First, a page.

Bloate maintains that his waiver was not knowing because he was not adequately informed of the consequences of a waiver. To the contrary, the transcript of the waiver hearing shows that the magistrate judge expressly explained the nature and consequences of a waiver in detail. The judge explained the nature of what Bloate was waiving by stating, “These types of motions often attack the actions of the police when they arrest somebody and whether they took the statements properly or took evidence or seized or searched or arrested people properly․” The judge told Bloate that “once you waive these motions today you can't come back the a[sic] later time and file them․” Bloate said he understood. Finally, the judge told Bloate that “what you're giving up by waiving these motions is the right to have a judge make a finding that what the police did at the inception of your case was unconstitutional.” Bloate again said he understood.
Bloate knowingly and intelligently waived his right to file pretrial motions. The district court did not err in refusing to hear his pretrial motions. See United States v. Garrido, 995 F.2d 808, 814-15 (8th Cir.1993) (finding voluntary and knowing agreement to withdraw pretrial motions where the court explicitly stated that the defendant was withdrawing his motions with prejudice and made it clear that the defendant would not be able to raise the motions again).
Alternatively, Bloate asserts that even if he did waive his right to file pretrial motions, the district court should have allowed them out-of-time under Federal Rule of Criminal Procedure 12(e). Rule 12(c) allows the court to “set a deadline for the parties to make pretrial motions.” Fed.R.Crim.P. 12(c). Rule 12(e) provides that a “party waives any Rule 12(b)(3) defense, objection, or request not raised by the deadline the court sets under Rule 12(c)․ For good cause, the court may grant relief from the waiver.” Fed. R. Crim P. 12(e). This court “will reverse a decision declining to consider an untimely pretrial motion only for an abuse of that discretion.” United States v. Salgado-Campos, 442 F.3d 684, 686 (8th Cir.2006).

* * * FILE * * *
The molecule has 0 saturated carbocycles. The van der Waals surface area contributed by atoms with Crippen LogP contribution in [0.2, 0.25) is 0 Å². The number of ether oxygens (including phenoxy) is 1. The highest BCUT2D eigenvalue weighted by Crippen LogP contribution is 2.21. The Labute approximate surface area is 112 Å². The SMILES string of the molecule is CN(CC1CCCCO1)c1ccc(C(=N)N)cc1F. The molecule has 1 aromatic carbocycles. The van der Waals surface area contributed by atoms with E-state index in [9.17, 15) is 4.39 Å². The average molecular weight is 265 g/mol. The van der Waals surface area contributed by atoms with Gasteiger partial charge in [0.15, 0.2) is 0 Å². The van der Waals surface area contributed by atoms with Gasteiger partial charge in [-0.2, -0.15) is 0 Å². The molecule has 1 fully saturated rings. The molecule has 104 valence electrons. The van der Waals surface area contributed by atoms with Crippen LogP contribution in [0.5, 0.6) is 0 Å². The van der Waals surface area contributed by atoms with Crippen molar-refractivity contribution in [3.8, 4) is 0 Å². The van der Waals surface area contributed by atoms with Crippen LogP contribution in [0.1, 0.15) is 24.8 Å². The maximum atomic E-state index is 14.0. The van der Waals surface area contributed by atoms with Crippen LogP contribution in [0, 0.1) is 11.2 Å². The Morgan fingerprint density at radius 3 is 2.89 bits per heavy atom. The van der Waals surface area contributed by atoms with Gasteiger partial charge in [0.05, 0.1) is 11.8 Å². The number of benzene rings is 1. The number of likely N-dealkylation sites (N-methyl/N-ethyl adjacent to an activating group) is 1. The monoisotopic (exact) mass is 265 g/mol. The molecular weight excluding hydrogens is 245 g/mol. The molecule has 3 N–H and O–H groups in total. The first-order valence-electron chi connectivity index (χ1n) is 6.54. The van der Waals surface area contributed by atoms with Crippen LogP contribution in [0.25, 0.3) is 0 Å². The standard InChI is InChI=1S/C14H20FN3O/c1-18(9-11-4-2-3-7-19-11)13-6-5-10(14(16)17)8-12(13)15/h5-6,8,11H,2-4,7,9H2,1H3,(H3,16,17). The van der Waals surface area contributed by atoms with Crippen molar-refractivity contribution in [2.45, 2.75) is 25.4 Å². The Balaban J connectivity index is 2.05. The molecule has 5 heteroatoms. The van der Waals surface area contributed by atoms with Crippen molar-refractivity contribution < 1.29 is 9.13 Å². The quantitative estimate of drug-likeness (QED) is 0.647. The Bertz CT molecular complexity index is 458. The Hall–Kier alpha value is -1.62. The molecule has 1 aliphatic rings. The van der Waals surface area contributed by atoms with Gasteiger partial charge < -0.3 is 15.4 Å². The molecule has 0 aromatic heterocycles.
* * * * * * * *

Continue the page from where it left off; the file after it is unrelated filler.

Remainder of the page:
In his motion for leave to file his untimely pretrial motions, Bloate stated “that his previous waiver of pretrial motions was not knowing or voluntary, rather, it was based on a misunderstanding between the Defendant and his previous attorney.” As detailed above, Bloate's waiver was knowing and voluntary, due to the magistrate judge's explanation of the right and its consequences. Thus, Bloate offers no good cause justifying his delay. The district court did not abuse its discretion in denying his motion. See id. (“Because Salgado-Campos fails to show good cause justifying his delay, the district court was well within its discretion to deny his request for an extension of time in which to file pretrial motions.”).
Bloate asserts that the district court erred in admitting his statements during the November 8 proffer. The fourth paragraph of the proffer agreement, which he specifically initialed, states:
[T]he government may use any statements made or other information provided by your client to rebut evidence or arguments materially different from any statements made or other information provided by your client. This provision is necessary to assure that no court or jury is misled by receiving information materially different from that provided by your client.
Bloate argues that he merely contested reasonable doubt, and did not offer any evidence or arguments that were materially different from the information he provided during the proffer. Rejecting this argument and allowing the evidence, the district court stated:
While counsel indicates the defense in this matter is going to be reasonable doubt, I think it's rather obvious that the defense is that the government, of course, has to prove its case beyond a reasonable doubt but that the defendant simply was not involved with this matter, so accordingly, I think evidence of the proffer is appropriate to rebut that material. I don't think it necessarily is required under the agreement that the proffer rebut the defendant's testimony but the general nature of all of the evidence presented by the defendant as a part of his case as well as the cross-examination of the government's witnesses.